For another thing, Brian and Michelle now live over two hours ride distant from one another, so to say in actuality that the two of them have an on again/off again friendship is a bit of an exaggeration. It would be much more accurate to say that the two of them once had an on again/off again friendship, and that now, all they have is the mutual sense of their both clinging to an on again/off again friendship that they once had in the past. But this hollow sense of friendship is okay with Brian at least that’s what he tells himself.
Maybe their friendship isn’t exactly okay with Brian, but hell, it sure does seem fitting to him. The word clinging, the verb to cling, the act of holding onto every available ledge with fingernails scraping into the earth along the way, is an apt way to describe Brian Grabowski’s jobs, friendships, love-affairs, sanity—any and everything in his life appears to him to be about just that one thing—clinging.
Brian clings to memories, Michelle complains about herself, time moves forward and the earth continues to revolve around the sun.
Michelle says, “In seven years of working at this job, I’ve never once, not one time like gone out with any of the people from the office.”
“Not any of them?” Brian asks while he tries to stifle a yawn from being heard over the phone.
For some inexplicable reason, Brian is extremely paranoid that Michelle may hear him yawning over the phone and take offense. Brian knows that she wouldn’t care if she heard him yawn over the phone, but he can’t stop himself from worrying about it.
If you knew Brian Grabowski personally, like I know him, then you’d know that this inexplicable sense of worry around beautiful women is completely ordinary for him, even when talking with them over the phone.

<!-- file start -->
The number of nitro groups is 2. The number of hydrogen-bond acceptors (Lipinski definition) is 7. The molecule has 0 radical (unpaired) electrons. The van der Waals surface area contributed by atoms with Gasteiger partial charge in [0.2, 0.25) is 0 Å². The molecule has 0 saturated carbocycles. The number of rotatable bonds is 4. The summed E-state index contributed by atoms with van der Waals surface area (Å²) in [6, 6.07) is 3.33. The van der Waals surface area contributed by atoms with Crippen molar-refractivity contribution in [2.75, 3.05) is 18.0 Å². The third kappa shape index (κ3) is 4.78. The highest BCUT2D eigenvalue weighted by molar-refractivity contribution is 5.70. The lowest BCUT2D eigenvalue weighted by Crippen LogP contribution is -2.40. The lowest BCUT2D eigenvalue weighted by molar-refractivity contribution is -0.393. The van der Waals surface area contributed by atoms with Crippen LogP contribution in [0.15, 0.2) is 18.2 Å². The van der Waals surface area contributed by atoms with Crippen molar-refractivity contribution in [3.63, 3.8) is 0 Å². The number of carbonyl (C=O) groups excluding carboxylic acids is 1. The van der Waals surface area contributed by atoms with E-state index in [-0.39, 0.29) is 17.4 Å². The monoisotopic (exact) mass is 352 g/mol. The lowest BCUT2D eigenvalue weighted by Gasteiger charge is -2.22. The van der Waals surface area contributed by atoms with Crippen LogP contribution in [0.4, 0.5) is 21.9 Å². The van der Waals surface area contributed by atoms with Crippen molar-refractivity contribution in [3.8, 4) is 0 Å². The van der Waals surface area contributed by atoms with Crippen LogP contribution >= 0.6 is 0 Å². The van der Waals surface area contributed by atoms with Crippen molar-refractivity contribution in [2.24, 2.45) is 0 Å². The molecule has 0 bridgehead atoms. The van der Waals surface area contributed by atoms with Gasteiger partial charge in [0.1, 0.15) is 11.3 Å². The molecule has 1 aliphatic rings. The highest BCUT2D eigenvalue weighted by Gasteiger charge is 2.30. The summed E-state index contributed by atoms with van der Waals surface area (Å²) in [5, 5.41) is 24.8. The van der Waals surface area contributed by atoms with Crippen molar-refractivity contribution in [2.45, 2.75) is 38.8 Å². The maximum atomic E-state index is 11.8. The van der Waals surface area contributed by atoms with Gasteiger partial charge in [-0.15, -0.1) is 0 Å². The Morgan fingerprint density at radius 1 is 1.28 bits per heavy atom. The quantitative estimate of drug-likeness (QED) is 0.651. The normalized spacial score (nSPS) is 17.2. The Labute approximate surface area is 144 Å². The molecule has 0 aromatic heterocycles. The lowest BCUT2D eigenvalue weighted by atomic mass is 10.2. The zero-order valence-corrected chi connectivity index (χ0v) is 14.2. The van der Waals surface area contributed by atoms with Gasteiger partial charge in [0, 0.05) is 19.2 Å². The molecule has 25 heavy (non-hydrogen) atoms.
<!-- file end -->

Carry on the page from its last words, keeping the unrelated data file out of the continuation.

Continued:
“No, none of them,” Michelle says, “I’ve never personally hung out with any one from work.”
“Well that’s normal,” Brian says quickly trying to cover-up his yawn, “it’s normal not to hang out with the people that you work with.”
“Yeah, but that’s normal for you Brian. You don’t hang out with anybody.”
“True,” Brian says, “but there’s no conflict of interest that way.”
If asked to name some adjectives that best describe himself Brian would probably answer: normal, boring, average and indecisive. He might even think about answering ‘misanthropic’, but on second thought, he probably wouldn’t answer with that word because there would be no way that Brian would ever go so far as to describe himself using such a definitive adjective as ‘misanthropic’.
“Fine, I agree. I mean, what you say is true,” Brian reiterates, “but I still think that it’s normal to not necessarily hang out with the people that you work with.”
“Yeah, maybe you’re right,” Michelle admits as she sighs into the phone.
“It makes sense you know,” Brian continues, “to keep the personal and the professional separate like that.”
“True, but that’s just me you know,” Michelle says.
Then there is a pause over the phone and a noise like a click, as if either Brian or Michelle has lost reception and dropped the call, but neither one of them has.
“I have another call,” Michelle says, “that must be Richard.”
Richard is Michelle’s husband. Brian doesn’t say anything about Richard or about the fact that he’s Michelle’s husband. Instead he just says, “Oh.”
“Sorry Brian, I gotta run, but it’s been nice talking to you.”
“Nice talking to you too.”
And like that Michelle is done complaining about herself and Brian is left sitting alone in silence.
As he sits in a chair at his kitchen table, Brian thinks about Monica’s legs at work walking away from him; his on again/off again friendship with Michelle and, inexplicably, he thinks about the number 26.
For an instant, but only for an instant, he feels a little bit sorry about the whole thing.